4) CaSO4 + Mg(OH)2 --> Ca(OH)2 + MgSO4
5) NH4OH + HBr --> H2O + NH4Br
6) Pb + O2 --> PbO2
7) Na2CO3 --> Na2O + CO2
• Answers:
• 1) double displacement
2) combustion
3) single displacement
4) double displacement
5) acid-base
6) synthesis
7) decomposition
• Solubility Tables
• A Solubility Table summarizes the solubility
behavior of a large group of ionic substances.
How to interpret a Solubility Table?
Example 1:
Example 2:
• We can use the Solubility Table to determine whether
an ionic compound exist as ions in aqueous solution
(soluble) or as a solid (insoluble). Once we know the
compound we use the Solubility Table to determine its
solubility.
• For example, consider the following compounds; NaCl,
BaSO4, NaC2H3O2, and CaS. Determine the solubility in
water for these ionic substances.
• NaCl (all chlorides are soluble except...) SOLUBLE =
aqueous
• BaSO4 (all sulfates are soluble except...) INSOLUBLE =
solid
• NaC2H3O2 (all sodium compounds are soluble) SOLUBLE
= aqueous
• CaS (all sulfides are insoluble...) INSOLUBLE = solid
• We'll also use the information in a Solubility
Table to help identify the phase of ionic
substance in a chemical equation. The
chemical reaction types where the Solubility
Table is important are;
• Double Replacement reactions
• Neutralization reactions
• Single Replacement reactions
• Example 1: double displacement reaction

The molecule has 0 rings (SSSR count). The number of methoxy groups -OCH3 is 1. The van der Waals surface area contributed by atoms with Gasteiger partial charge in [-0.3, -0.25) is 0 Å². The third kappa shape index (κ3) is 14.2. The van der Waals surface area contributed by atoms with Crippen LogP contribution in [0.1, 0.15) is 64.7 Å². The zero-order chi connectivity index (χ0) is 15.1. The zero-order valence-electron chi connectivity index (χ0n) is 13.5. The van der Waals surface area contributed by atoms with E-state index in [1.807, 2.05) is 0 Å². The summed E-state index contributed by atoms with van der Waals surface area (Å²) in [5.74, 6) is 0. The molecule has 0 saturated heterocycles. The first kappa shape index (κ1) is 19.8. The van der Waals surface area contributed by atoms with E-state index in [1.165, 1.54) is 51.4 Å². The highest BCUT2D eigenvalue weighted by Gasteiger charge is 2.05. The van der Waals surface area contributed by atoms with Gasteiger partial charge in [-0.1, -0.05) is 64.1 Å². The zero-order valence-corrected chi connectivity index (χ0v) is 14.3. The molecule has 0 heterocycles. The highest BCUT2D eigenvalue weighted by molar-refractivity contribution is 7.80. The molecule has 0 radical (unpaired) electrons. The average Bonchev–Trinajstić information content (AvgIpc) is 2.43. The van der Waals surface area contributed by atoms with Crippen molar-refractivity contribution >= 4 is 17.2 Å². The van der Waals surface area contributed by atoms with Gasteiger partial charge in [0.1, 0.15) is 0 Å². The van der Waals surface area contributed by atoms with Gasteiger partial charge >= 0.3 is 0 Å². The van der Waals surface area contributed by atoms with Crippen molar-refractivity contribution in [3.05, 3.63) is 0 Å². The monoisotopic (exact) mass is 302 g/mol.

problem;
• Write the formula and identify the phase for the
product(s) and balance the following reaction.
• Na2SO4(aq) + CaCl2(aq) --->
• Since this is a double replacement reaction we
can write the formulas of the products by
exchanging the cations and anions.
• Na2SO4(aq) + CaCl2(aq) ---> CaSO4(?) + 2NaCl(?)
• Now we'll use the Solubility Table to predict the
phases of the products. According to the table
CaSO4 is INSOLUBLE and NaCl is SOLUBLE.
• Na2SO4(aq) + CaCl2(aq) ---> CaSO4(s) + 2NaCl(aq)
• Example.2: double displacement reaction problem
• Write the formula and identify the phase for the
product(s) and balance the following reaction.
• AgNO3(aq) + Na2CO3(aq) --->
• Since this is a double replacement reaction we can
write the formulas of the products by exchanging the
cations and anions.
• 2AgNO3(aq) + Na2CO3(aq) --->Ag2CO3(?) + 2NaNO3(?)
• Now we'll use the Solubility Table to predict the phases
of the products. According to the table Ag2CO3 is
INSOLUBLE and NaNO3 is SOLUBLE.
• 2AgNO3(aq) + Na2CO3(aq) ---> Ag2CO3(s) + 2NaNO3(aq)
• Example 3:
• KNO3(aq) + BaCl2 (aq) ) --->
• Example 4:
• Na2SO 4(aq) + Pb(NO3)2(aq) ) --->
• Example 5:
• KOH (aq) + Fe(NO3) 3(aq)
)
--->